Presenter Information

Lee H. Pearson, Thiokol Corporation

Location

Brunswick, ME

Start Date

1-1-1990 12:00 AM

Description

Organic contaminants such as hydrocarbons and silicones that may be present on bonding surfaces are known to degrade bond strength when cured into the bondline. In-situ characterization of bonding surface contamination is desirable but is somewhat limited by available techniques. Optically Stimulated Electron Emission (OSEE) has been developed and used for qualitative detection of contaminants on some types of surfaces (primarily metals) and infrared (IR) spectroscopy is conventionally used for laboratory evaluation of contamination samples wiped from a bonding surface and dissolved in a solvent. This paper presents an IR external reflection spectroscopy imaging technique for in-situ bonding surface contamination detection and characterization. Methods for optimizing sensitivity to thin organic films are discussed. A discussion of the use of this technique for imaging grease contamination on composite substrate materials is given.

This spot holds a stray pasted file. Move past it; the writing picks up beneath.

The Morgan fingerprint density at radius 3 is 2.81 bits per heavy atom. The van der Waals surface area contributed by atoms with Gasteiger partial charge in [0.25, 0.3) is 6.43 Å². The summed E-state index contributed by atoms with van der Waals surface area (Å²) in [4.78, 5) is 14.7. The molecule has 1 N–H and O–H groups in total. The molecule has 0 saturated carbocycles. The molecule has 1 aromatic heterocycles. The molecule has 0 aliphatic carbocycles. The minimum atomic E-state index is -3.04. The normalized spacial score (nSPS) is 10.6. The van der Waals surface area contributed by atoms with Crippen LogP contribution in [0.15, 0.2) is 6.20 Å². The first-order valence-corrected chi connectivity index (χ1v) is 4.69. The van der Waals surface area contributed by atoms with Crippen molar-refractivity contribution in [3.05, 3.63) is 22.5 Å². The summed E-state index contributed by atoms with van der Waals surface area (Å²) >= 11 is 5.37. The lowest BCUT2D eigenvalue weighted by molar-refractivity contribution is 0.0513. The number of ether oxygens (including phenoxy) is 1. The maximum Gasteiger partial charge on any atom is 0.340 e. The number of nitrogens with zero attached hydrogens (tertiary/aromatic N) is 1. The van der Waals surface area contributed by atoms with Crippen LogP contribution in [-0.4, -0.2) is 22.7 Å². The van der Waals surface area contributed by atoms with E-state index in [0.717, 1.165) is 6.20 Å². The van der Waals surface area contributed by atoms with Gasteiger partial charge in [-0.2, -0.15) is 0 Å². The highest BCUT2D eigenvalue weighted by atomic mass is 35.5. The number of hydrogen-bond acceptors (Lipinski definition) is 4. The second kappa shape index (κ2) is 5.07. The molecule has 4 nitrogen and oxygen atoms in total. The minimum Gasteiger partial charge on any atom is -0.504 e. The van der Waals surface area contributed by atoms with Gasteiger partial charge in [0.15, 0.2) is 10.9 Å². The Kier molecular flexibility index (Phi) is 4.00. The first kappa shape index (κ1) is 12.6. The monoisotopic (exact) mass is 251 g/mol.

Book Title

Review of Progress in Quantitative Nondestructive Evaluation

Volume

9B

Chapter

Chapter 9: Manufacturing and Process Control

Pages

2017-2024

Language

en

File Format

application/pdf

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Jan 1st, 12:00 AM

IR Spectroscopy for Bonding Surface Contamination Characterization

Brunswick, ME

Organic contaminants such as hydrocarbons and silicones that may be present on bonding surfaces are known to degrade bond strength when cured into the bondline. In-situ characterization of bonding surface contamination is desirable but is somewhat limited by available techniques. Optically Stimulated Electron Emission (OSEE) has been developed and used for qualitative detection of contaminants on some types of surfaces (primarily metals) and infrared (IR) spectroscopy is conventionally used for laboratory evaluation of contamination samples wiped from a bonding surface and dissolved in a solvent. This paper presents an IR external reflection spectroscopy imaging technique for in-situ bonding surface contamination detection and characterization. Methods for optimizing sensitivity to thin organic films are discussed. A discussion of the use of this technique for imaging grease contamination on composite substrate materials is given.